It’s a great truism of Australia that every country town is likely to have a pub and a Chinese restaurant to feed and water the weary traveller. Yes, even now.
I can’t remember the last time I was in small town restaurant, with its faded wallpaper or red lantern light fittings and it’s been a long time since I’ve had anything other than broccoli in an oyster sauce, but this is a recipe worth revisiting.
Continue reading Day 12 – Beef in Oyster Sauce
From Malaysia, Char Kway Teow is hawker food, street food made of fresh seafood and specifically, cockles or vongole as they are often called here. But here in deepest Australian suburbia, cockles are not always easy to find: Not surprisingly, the original recipe has become somewhat lost in translation. Often it’s made with no seafood at all, and instead uses chicken.
Continue reading Day 3 – Char Kway Teow
Mongolian Lamb. It’s not authentic of course, no more authentic than sweet and sour pork, but it still consistently rates as one of the most popular of all takeaway items from chinese restaurants around the country.
It would be terrific to recreate at home, except for one small factor: Lamb is still the most expensive meat in Australia.
I’ve said before that cost is the main reason I don’t include more lamb recipes but that hasn’t stopped me from having a hankering for this meal for the longest time. It’s been on my to-do list to include this recipe for ages but at no time has the price of lamb dropped far enough to make it.
So, it’s time for an adaptation.
Mind you, beef isn’t exactly cheap, especially when you consider the cuts of meat you need for a quick stir-fry. The result I want is exquisitely falling-apart tender meat, providing the right contrast for the crunch of spring onions and the robustness of the sauce that accompanies it. Beef so tender as to be velvety.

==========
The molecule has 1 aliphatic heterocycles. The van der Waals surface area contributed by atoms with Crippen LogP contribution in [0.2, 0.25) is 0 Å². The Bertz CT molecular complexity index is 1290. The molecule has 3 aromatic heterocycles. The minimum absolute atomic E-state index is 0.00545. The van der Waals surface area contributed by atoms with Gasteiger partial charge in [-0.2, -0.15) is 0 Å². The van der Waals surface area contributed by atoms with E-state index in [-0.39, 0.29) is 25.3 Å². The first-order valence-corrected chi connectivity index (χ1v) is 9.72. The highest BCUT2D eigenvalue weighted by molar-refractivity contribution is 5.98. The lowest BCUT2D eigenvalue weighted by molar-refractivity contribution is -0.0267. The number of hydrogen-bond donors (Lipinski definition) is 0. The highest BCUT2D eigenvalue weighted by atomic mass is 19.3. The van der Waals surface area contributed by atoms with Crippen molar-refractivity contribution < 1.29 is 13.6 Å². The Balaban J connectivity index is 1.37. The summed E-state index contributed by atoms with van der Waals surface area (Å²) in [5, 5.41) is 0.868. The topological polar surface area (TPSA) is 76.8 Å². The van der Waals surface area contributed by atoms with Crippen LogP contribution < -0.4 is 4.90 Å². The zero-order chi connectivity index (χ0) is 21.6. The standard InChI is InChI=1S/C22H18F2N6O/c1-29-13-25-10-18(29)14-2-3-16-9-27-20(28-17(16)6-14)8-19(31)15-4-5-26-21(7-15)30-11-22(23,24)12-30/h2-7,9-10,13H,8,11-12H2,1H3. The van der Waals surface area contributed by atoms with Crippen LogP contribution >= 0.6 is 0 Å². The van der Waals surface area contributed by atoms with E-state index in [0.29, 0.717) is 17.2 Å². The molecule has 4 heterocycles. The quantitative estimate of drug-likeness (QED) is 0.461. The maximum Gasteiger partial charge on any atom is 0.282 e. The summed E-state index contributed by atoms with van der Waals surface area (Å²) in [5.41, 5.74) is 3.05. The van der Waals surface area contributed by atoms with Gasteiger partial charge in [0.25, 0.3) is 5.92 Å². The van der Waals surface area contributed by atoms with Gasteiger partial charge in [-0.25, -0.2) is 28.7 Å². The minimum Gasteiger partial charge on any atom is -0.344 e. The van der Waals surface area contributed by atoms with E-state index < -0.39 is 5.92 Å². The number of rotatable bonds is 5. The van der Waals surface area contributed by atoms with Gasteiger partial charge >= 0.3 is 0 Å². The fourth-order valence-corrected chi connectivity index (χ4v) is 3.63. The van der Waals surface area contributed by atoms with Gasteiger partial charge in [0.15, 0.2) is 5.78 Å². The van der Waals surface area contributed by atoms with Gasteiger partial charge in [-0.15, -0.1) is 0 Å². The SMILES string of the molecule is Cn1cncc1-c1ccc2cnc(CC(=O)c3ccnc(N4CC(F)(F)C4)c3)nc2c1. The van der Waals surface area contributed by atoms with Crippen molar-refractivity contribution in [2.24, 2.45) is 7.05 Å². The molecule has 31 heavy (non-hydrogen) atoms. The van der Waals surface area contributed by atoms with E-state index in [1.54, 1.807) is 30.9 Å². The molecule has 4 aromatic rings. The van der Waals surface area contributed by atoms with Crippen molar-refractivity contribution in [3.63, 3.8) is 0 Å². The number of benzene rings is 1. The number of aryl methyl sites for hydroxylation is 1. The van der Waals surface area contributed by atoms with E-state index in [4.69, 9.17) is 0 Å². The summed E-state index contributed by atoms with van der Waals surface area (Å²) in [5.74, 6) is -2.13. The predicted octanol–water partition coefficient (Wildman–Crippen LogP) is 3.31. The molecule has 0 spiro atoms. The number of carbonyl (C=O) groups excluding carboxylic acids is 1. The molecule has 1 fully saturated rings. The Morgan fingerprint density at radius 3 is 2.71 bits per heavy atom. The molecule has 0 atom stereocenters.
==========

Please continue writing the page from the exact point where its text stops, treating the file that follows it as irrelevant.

Continue reading Day 8 – Mongolian Beef and Noodle Stir-Fry
Earlier in the week I gave you all heartfelt encouragement to try some salt and pepper tofu to overcome your (quite correct) aversion to tofu. I suggested that you accompany it with some stir-fried greens and steamed rice.
When I was thinking of stir-fried greens, this is what I had in mind.
When Perfection Fresh gave me a box of broccolini to play with, asian-style stir fries came straight to mind, and really, why wouldn’t it? This is the sort of meal that would not be out of place in your local takeaway, but without a trace of carrots or water chestnut or bamboo shoots, it’s not going to make it on any westernised menu any time soon.
With mushrooms and sweet-scented new season and local garlic, there’s no reason you couldn’t adapt this to whatever green crispy veg you have. Try it with snow peas later in summer for example. Continue reading Day 4 – Ginger Soy Broccolini
There’s no reason not to make your own curry paste, but too often we tell ourselves it’s all too hard. Of course, it’s not hard at all, but it does help to have access to a range of ingredients that you don’t always find in your local supermarket. Luckily, at this time of year, you may well find galangal in your fruit and vegie market – it looks a little like ginger (it’s closely related) but with a darker skin and flesh.
Likewise, keep an eye out for kaffir lime leaves and when you find them (often in small punnets), pop them into a ziplock bag and put them in the freezer for use throughout the cooler months. Frozen lime leaves will lose a little of their colour but their flavour will last beautifully and you can throw them into your curry while they are still frozen. Dried chillies are always available in supermarkets and surprisingly cheap. Look for them in the asian food aisle, nestled amongst dried mushrooms and rice sticks. Store them in an airtight container in your pantry and they will keep for ages.